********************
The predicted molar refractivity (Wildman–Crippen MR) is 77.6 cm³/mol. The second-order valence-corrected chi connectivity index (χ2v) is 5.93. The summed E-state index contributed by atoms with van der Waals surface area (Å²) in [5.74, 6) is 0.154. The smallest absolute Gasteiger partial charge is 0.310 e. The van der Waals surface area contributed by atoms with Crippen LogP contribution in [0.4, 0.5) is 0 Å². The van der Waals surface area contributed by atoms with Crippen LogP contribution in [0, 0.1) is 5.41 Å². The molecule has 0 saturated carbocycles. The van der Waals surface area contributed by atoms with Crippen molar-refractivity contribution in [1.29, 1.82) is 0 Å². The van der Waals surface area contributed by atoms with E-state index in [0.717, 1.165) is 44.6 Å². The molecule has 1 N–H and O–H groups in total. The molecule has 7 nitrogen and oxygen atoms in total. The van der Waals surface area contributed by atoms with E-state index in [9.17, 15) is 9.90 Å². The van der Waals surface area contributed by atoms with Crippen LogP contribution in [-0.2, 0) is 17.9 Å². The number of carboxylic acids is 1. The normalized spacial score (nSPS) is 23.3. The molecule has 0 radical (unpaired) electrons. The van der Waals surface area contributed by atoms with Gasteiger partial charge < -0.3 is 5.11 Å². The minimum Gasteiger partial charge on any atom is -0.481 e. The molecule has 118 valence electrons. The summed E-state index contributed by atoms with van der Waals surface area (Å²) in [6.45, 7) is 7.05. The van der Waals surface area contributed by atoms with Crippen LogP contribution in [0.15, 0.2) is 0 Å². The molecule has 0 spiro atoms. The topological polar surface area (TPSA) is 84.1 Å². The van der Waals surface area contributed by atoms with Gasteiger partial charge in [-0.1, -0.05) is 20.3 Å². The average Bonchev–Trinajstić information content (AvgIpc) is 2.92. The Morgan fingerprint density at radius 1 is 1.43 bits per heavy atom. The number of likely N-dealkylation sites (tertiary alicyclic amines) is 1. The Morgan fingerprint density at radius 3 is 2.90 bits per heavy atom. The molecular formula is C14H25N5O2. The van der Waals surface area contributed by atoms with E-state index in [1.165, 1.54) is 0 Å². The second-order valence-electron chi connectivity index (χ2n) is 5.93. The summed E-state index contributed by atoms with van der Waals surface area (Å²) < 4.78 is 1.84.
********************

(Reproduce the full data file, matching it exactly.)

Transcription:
The predicted molar refractivity (Wildman–Crippen MR) is 77.6 cm³/mol. The second-order valence-corrected chi connectivity index (χ2v) is 5.93. The summed E-state index contributed by atoms with van der Waals surface area (Å²) in [5.74, 6) is 0.154. The smallest absolute Gasteiger partial charge is 0.310 e. The van der Waals surface area contributed by atoms with Crippen LogP contribution in [0.4, 0.5) is 0 Å². The van der Waals surface area contributed by atoms with Crippen LogP contribution in [0, 0.1) is 5.41 Å². The molecule has 0 saturated carbocycles. The van der Waals surface area contributed by atoms with Crippen molar-refractivity contribution in [1.29, 1.82) is 0 Å². The van der Waals surface area contributed by atoms with E-state index in [0.717, 1.165) is 44.6 Å². The molecule has 1 N–H and O–H groups in total. The molecule has 7 nitrogen and oxygen atoms in total. The van der Waals surface area contributed by atoms with E-state index in [9.17, 15) is 9.90 Å². The van der Waals surface area contributed by atoms with Crippen LogP contribution in [-0.2, 0) is 17.9 Å². The number of carboxylic acids is 1. The normalized spacial score (nSPS) is 23.3. The molecule has 0 radical (unpaired) electrons. The van der Waals surface area contributed by atoms with Gasteiger partial charge < -0.3 is 5.11 Å². The minimum Gasteiger partial charge on any atom is -0.481 e. The molecule has 118 valence electrons. The summed E-state index contributed by atoms with van der Waals surface area (Å²) in [6.45, 7) is 7.05. The van der Waals surface area contributed by atoms with Crippen LogP contribution in [0.15, 0.2) is 0 Å². The molecule has 0 spiro atoms. The topological polar surface area (TPSA) is 84.1 Å². The van der Waals surface area contributed by atoms with Gasteiger partial charge in [-0.1, -0.05) is 20.3 Å². The average Bonchev–Trinajstić information content (AvgIpc) is 2.92. The Morgan fingerprint density at radius 1 is 1.43 bits per heavy atom. The number of likely N-dealkylation sites (tertiary alicyclic amines) is 1. The Morgan fingerprint density at radius 3 is 2.90 bits per heavy atom. The molecular formula is C14H25N5O2. The van der Waals surface area contributed by atoms with E-state index in [1.165, 1.54) is 0 Å². The second-order valence-electron chi connectivity index (χ2n) is 5.93. The summed E-state index contributed by atoms with van der Waals surface area (Å²) < 4.78 is 1.84.